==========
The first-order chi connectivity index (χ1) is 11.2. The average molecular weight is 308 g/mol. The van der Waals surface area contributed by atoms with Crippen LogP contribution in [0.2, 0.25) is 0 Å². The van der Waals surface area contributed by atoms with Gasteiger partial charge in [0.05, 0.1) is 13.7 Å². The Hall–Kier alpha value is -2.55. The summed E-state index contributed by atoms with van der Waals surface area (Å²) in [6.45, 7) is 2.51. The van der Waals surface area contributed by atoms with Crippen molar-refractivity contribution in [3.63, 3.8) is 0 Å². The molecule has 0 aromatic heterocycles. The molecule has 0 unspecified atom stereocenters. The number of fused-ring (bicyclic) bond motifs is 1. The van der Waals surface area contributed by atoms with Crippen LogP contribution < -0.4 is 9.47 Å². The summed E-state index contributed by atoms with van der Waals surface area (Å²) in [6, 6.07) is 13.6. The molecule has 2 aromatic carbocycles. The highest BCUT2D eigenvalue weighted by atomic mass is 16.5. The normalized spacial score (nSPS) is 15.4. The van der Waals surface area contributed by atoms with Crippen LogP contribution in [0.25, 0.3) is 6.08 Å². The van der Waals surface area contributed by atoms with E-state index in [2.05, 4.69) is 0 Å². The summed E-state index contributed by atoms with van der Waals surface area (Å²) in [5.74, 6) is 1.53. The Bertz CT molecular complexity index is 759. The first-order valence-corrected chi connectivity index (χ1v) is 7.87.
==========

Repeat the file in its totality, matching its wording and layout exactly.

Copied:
The first-order chi connectivity index (χ1) is 11.2. The average molecular weight is 308 g/mol. The van der Waals surface area contributed by atoms with Crippen LogP contribution in [0.2, 0.25) is 0 Å². The van der Waals surface area contributed by atoms with Gasteiger partial charge in [0.05, 0.1) is 13.7 Å². The Hall–Kier alpha value is -2.55. The summed E-state index contributed by atoms with van der Waals surface area (Å²) in [6.45, 7) is 2.51. The van der Waals surface area contributed by atoms with Crippen molar-refractivity contribution in [3.63, 3.8) is 0 Å². The molecule has 0 aromatic heterocycles. The molecule has 0 unspecified atom stereocenters. The number of fused-ring (bicyclic) bond motifs is 1. The van der Waals surface area contributed by atoms with Crippen LogP contribution < -0.4 is 9.47 Å². The summed E-state index contributed by atoms with van der Waals surface area (Å²) in [6, 6.07) is 13.6. The molecule has 2 aromatic carbocycles. The highest BCUT2D eigenvalue weighted by atomic mass is 16.5. The normalized spacial score (nSPS) is 15.4. The van der Waals surface area contributed by atoms with Crippen LogP contribution in [0.25, 0.3) is 6.08 Å². The van der Waals surface area contributed by atoms with E-state index in [2.05, 4.69) is 0 Å². The summed E-state index contributed by atoms with van der Waals surface area (Å²) in [5.74, 6) is 1.53. The Bertz CT molecular complexity index is 759. The first-order valence-corrected chi connectivity index (χ1v) is 7.87.